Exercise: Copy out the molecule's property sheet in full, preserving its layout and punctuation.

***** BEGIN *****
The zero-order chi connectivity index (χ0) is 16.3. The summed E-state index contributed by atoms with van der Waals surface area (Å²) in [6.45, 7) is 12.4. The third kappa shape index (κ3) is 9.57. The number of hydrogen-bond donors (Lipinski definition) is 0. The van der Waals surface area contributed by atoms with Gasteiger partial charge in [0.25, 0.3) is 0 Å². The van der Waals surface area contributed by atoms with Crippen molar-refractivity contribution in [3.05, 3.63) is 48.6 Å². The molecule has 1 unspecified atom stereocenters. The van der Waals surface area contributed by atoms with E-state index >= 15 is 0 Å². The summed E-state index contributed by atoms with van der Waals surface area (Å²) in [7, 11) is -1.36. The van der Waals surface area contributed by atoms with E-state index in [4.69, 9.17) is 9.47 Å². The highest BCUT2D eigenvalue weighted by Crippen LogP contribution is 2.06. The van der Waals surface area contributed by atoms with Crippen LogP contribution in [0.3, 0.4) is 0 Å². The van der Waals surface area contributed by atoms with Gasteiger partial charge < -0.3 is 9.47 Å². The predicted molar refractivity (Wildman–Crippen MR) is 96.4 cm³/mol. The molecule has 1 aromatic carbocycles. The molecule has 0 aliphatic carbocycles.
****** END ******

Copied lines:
The zero-order chi connectivity index (χ0) is 16.3. The summed E-state index contributed by atoms with van der Waals surface area (Å²) in [6.45, 7) is 12.4. The third kappa shape index (κ3) is 9.57. The number of hydrogen-bond donors (Lipinski definition) is 0. The van der Waals surface area contributed by atoms with Gasteiger partial charge in [0.25, 0.3) is 0 Å². The van der Waals surface area contributed by atoms with Crippen molar-refractivity contribution in [3.05, 3.63) is 48.6 Å². The molecule has 1 unspecified atom stereocenters. The van der Waals surface area contributed by atoms with E-state index >= 15 is 0 Å². The summed E-state index contributed by atoms with van der Waals surface area (Å²) in [7, 11) is -1.36. The van der Waals surface area contributed by atoms with E-state index in [4.69, 9.17) is 9.47 Å². The highest BCUT2D eigenvalue weighted by Crippen LogP contribution is 2.06. The van der Waals surface area contributed by atoms with Crippen LogP contribution in [0.3, 0.4) is 0 Å². The van der Waals surface area contributed by atoms with Gasteiger partial charge < -0.3 is 9.47 Å². The predicted molar refractivity (Wildman–Crippen MR) is 96.4 cm³/mol. The molecule has 1 aromatic carbocycles. The molecule has 0 aliphatic carbocycles.